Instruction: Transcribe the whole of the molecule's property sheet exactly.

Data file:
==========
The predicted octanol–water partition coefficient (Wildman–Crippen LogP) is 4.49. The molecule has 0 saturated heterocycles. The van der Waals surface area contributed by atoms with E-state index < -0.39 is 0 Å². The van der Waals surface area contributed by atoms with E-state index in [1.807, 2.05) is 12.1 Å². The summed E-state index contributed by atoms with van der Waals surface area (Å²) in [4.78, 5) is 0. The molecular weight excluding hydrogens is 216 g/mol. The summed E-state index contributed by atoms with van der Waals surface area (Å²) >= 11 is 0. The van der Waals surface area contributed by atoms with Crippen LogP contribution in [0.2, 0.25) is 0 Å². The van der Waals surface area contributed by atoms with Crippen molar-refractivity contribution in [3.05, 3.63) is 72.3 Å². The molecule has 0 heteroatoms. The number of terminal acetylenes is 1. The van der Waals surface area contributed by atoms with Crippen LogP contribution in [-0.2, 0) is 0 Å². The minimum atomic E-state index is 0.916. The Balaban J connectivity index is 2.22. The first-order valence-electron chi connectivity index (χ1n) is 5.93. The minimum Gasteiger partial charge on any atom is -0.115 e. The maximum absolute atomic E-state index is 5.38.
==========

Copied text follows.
The predicted octanol–water partition coefficient (Wildman–Crippen LogP) is 4.49. The molecule has 0 saturated heterocycles. The van der Waals surface area contributed by atoms with E-state index < -0.39 is 0 Å². The van der Waals surface area contributed by atoms with E-state index in [1.807, 2.05) is 12.1 Å². The summed E-state index contributed by atoms with van der Waals surface area (Å²) in [4.78, 5) is 0. The molecular weight excluding hydrogens is 216 g/mol. The summed E-state index contributed by atoms with van der Waals surface area (Å²) >= 11 is 0. The van der Waals surface area contributed by atoms with Crippen LogP contribution in [0.2, 0.25) is 0 Å². The van der Waals surface area contributed by atoms with Crippen molar-refractivity contribution in [3.05, 3.63) is 72.3 Å². The molecule has 0 heteroatoms. The number of terminal acetylenes is 1. The van der Waals surface area contributed by atoms with Crippen LogP contribution in [-0.2, 0) is 0 Å². The minimum atomic E-state index is 0.916. The Balaban J connectivity index is 2.22. The first-order valence-electron chi connectivity index (χ1n) is 5.93. The minimum Gasteiger partial charge on any atom is -0.115 e. The maximum absolute atomic E-state index is 5.38.